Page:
Based on the early numbers, Better Place is having a tough time meetings its initial sales target in its primary market of Israel of 4,000 electric vehicles in the first year, but the official word is that the slow start is meeting expectations. How slow? Since selling the first vehicles in July 2012, only 380 Renault Fluence Z.E. EVs had been sold (including cars to employees), with only 80 of those taking place in August.

Better Place customers lease EVs provided by company partner Renault SA, and pay a monthly fee to use its network of charge points and the battery swap stations. Customers benefit from vehicle prices that are $10,000 to $15,000 lower than other EVs, making the Better Place rides very competitive with gasoline- and diesel-powered vehicles.

In early August, after many months of marketing trials, Better Place officially launched its sales campaign, "quiet" sales to car fleets, and road tests by company employees. Fleets are the target market, and the rising cost of petroleum is motivating companies to take the Better Place program seriously as they put their 2013 work plans in place, according to Better Place Israel CEO Moshe Kaplan. Kaplan is unconcerned about the slow start, and says it's in line with company expectations. "Companies are now approaching us as they are drawing up their work plans. Some of them want to close deals by October 31. We're talking about some of the largest car fleets," he said.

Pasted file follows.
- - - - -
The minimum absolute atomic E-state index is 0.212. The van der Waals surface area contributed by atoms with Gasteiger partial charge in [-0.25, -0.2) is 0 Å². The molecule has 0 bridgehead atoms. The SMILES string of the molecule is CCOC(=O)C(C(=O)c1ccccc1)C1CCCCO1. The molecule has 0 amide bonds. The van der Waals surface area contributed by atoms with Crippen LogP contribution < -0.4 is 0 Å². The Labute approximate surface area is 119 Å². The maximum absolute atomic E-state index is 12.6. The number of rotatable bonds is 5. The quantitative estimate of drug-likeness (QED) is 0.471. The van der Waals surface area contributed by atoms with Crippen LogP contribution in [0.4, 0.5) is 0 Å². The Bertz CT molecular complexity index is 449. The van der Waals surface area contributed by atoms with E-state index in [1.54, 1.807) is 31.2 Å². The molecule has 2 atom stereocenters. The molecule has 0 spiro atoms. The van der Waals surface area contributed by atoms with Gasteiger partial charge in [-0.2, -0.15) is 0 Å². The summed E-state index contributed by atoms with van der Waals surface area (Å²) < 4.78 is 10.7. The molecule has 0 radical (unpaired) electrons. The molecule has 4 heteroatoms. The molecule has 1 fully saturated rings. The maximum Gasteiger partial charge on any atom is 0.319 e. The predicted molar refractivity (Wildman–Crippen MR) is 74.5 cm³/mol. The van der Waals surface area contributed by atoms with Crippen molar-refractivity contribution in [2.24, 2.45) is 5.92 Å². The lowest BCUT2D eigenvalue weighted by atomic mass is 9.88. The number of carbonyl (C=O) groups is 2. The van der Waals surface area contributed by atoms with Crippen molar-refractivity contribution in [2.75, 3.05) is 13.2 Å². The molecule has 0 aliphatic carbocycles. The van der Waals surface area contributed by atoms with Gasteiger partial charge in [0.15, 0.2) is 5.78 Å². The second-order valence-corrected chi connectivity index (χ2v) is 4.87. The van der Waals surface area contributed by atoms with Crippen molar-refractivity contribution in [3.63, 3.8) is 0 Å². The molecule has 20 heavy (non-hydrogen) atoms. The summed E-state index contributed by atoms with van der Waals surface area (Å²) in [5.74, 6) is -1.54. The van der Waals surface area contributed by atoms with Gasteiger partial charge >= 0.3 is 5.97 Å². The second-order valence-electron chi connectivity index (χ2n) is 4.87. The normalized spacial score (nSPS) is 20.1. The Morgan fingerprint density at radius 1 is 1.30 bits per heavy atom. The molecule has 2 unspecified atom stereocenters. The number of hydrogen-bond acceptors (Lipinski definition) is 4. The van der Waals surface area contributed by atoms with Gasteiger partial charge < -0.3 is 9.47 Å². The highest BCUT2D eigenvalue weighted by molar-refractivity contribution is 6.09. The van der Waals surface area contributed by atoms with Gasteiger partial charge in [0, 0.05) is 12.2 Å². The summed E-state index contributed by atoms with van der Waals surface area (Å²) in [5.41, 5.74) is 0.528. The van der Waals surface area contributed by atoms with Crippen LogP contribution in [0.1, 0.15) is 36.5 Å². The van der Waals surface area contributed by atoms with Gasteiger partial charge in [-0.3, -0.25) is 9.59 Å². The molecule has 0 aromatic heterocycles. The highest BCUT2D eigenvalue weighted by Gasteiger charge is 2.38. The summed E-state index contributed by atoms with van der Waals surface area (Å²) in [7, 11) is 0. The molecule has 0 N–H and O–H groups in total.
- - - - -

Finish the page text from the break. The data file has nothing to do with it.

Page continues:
Kaplan says his company is pleased with the battery replacement station project. So far, 21 stations have been opened, making it possible for EV drivers to move freely from north to south. As for recharging stations, Better Place Israel has installed over 2,000 recharging points in 400 parking lots.

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